However, if your damaged kidneys are causing you a lot of pain and other treatments are not helping, your surgeon may recommend removing them. The pain could be caused by repeated infections or cyst bleeding for example.

Another reason for nephrectomy is if you’re due to have a kidney transplant but your own kidneys are very large and there would not be sufficient room for your new donor kidney. In this instance, one of your own kidneys can be removed to create space.

Nephrectomy is a major operation, so be sure that your surgeon explains the risks and benefits to you. Risks can include:

  • bleeding
  • problems with the heart or circulation
  • injury to other organs, such as bowel, spleen or liver
  • infection
  • the wound reopening

These might require further treatment or surgery. However, your surgeon will perform the operation extremely carefully to minimise any risk to you.

Your surgeon will talk you through the technique they’ll use to remove your kidney (or kidneys) beforehand. They might need to make a large cut to get to your kidney, but sometimes keyhole surgery (laparoscopy) can be used, which involves a few small cuts being made. Laparoscopy has the advantages of usually being less painful, having a swifter recovery (and so shorter hospital stay) and having less scarring. If your kidneys are very large though, your surgeon will need to make a larger cut to remove them.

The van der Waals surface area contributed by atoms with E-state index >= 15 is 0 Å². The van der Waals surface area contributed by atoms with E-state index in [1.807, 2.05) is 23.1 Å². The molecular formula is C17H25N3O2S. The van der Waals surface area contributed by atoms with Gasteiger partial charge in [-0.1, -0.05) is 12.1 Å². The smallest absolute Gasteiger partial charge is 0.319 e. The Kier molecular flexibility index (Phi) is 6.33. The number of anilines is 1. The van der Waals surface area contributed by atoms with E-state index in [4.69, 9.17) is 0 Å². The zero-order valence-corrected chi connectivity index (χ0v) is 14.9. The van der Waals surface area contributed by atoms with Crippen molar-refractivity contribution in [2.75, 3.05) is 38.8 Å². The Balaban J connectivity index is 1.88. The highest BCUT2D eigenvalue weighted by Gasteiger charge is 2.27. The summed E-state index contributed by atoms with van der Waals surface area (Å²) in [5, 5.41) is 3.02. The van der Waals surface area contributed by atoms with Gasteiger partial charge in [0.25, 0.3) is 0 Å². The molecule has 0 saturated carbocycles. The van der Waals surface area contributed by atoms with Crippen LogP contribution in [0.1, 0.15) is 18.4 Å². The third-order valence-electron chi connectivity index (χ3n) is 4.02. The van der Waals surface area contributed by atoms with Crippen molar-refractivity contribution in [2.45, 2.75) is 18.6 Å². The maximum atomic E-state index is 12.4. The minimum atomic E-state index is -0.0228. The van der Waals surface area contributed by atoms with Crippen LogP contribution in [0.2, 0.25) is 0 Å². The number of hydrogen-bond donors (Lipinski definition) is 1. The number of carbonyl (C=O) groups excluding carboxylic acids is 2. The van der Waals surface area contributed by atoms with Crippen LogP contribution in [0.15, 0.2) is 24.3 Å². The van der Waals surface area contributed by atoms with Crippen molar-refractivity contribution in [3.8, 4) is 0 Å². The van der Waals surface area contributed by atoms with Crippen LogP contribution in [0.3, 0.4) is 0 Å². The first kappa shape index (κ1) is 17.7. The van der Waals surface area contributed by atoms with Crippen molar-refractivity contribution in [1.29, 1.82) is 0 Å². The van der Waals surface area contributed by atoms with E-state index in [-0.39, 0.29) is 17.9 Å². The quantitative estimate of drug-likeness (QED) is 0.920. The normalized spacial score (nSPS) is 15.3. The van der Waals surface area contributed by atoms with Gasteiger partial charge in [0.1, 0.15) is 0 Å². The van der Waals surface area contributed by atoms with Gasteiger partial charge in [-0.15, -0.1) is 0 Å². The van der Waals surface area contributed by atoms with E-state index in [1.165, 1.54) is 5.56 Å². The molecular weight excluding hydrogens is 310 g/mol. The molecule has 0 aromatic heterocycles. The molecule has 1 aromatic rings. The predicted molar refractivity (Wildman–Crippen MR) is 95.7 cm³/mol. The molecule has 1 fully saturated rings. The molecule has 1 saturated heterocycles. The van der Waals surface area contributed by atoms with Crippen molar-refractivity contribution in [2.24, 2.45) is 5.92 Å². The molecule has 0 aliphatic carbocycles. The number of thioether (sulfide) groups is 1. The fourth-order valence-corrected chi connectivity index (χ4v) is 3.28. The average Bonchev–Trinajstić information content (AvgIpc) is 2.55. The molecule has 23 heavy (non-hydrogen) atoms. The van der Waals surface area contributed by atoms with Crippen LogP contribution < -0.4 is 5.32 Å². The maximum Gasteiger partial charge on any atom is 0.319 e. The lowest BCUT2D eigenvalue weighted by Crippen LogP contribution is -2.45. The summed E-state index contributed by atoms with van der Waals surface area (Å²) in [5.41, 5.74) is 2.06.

If you’re having a kidney removed to make room for a kidney transplant, you’ll probably be ready to have the transplant within 6 to 8 weeks.

A downside of having your kidneys removed is that, unless you have a transplant, you’ll have to be very careful to limit the amount of fluid you drink. This could affect your quality of life.

Having a kidney transplant

If your kidneys are failing, an alternative to dialysis is a kidney transplant. Kidney transplantation is the best treatment for ADPKD patients with kidney failure. It improves quality of life and survival, and is cost-effective for hospitals to provide. Most ADPKD patients with kidney failure are suitable for the procedure.